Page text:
With the bond traders taking the hit in those instances, financial banks and finance ministers of debtor countries simply hammered out a settlement, always well above the meager 30 percent repayment figure eventually accepted by Argentina’s creditors.

Recalling the lender-dominated debt negotiations of recent history, some 39 lawsuits have been filed against Argentina by bondholders who refused the country’s offer and now are attempting to recuperate $7 billion in defaulted bonds.

NML Capital, a hedge fund based in the Cayman Islands, brought the first case and claimed that the defaulted bonds remain Argentine government property; however, Buenos Aires maintains the position that the bonds now belong to the bondholders that agreed to participate in their swap arrangement.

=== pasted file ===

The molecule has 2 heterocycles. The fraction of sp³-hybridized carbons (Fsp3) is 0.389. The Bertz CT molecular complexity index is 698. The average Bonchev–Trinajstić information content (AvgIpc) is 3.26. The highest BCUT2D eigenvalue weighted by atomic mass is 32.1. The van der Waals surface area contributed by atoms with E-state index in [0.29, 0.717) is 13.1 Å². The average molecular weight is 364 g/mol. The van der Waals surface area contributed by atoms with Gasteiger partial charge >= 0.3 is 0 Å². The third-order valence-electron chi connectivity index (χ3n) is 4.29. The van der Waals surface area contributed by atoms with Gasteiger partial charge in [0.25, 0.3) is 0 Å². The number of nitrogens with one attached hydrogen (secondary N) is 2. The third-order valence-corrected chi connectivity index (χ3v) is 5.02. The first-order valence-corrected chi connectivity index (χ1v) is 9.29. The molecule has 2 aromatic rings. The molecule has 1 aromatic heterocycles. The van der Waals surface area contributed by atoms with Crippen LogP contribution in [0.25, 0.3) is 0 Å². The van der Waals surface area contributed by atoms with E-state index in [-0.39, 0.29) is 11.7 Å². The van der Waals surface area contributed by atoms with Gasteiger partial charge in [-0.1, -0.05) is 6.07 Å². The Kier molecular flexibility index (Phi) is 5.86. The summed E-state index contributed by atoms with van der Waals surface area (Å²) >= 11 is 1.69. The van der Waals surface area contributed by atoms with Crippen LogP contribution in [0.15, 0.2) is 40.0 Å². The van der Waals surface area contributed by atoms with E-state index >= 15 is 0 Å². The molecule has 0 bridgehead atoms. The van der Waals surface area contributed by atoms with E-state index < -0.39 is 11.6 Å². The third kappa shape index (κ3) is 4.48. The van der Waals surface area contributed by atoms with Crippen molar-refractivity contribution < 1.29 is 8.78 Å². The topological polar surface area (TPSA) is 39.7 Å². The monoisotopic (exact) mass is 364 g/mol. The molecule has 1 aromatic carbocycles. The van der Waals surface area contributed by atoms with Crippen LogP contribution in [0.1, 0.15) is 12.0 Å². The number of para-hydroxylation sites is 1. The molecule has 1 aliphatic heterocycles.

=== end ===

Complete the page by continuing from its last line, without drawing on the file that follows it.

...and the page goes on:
On Tuesday, March 29, U.S. Federal Judge Thomas Griesa decided to maintain a freeze on the defaulted bonds after frustrated investors appealed his initial decision to lift the freeze, a judgment that would have favored Argentina by facilitating the timely commencement of the debt exchange.

Argentine financial markets, whose indices all increased in the days following Judge Griesa’s decision, demonstrated confidence in a quick resolution. In a similar case in a U.S. appeals court, the bench ruled in favor of the provincial government of Mendoza in 2004.

Therefore, most analysts, including those of Credit Suisse First Boston, expect that delays in closing the debt swap will be insignificant. Resolution of the lawsuits will seal Argentina’s most audacious fiscal legerdemain.

Even as the non-participating lenders seek assistance within its court system, the U.S. has not intervened significantly in Argentina’s settlement process.

The impact of Argentina’s successful debt restructuring lies in the boldness, if not the brilliance, of its sovereign debt management.

While the pending lawsuits may challenge the offer’s final terms, signs from the international financial institutions and markets have suggested that Argentina has indeed closed its books on its great 2001 debt default.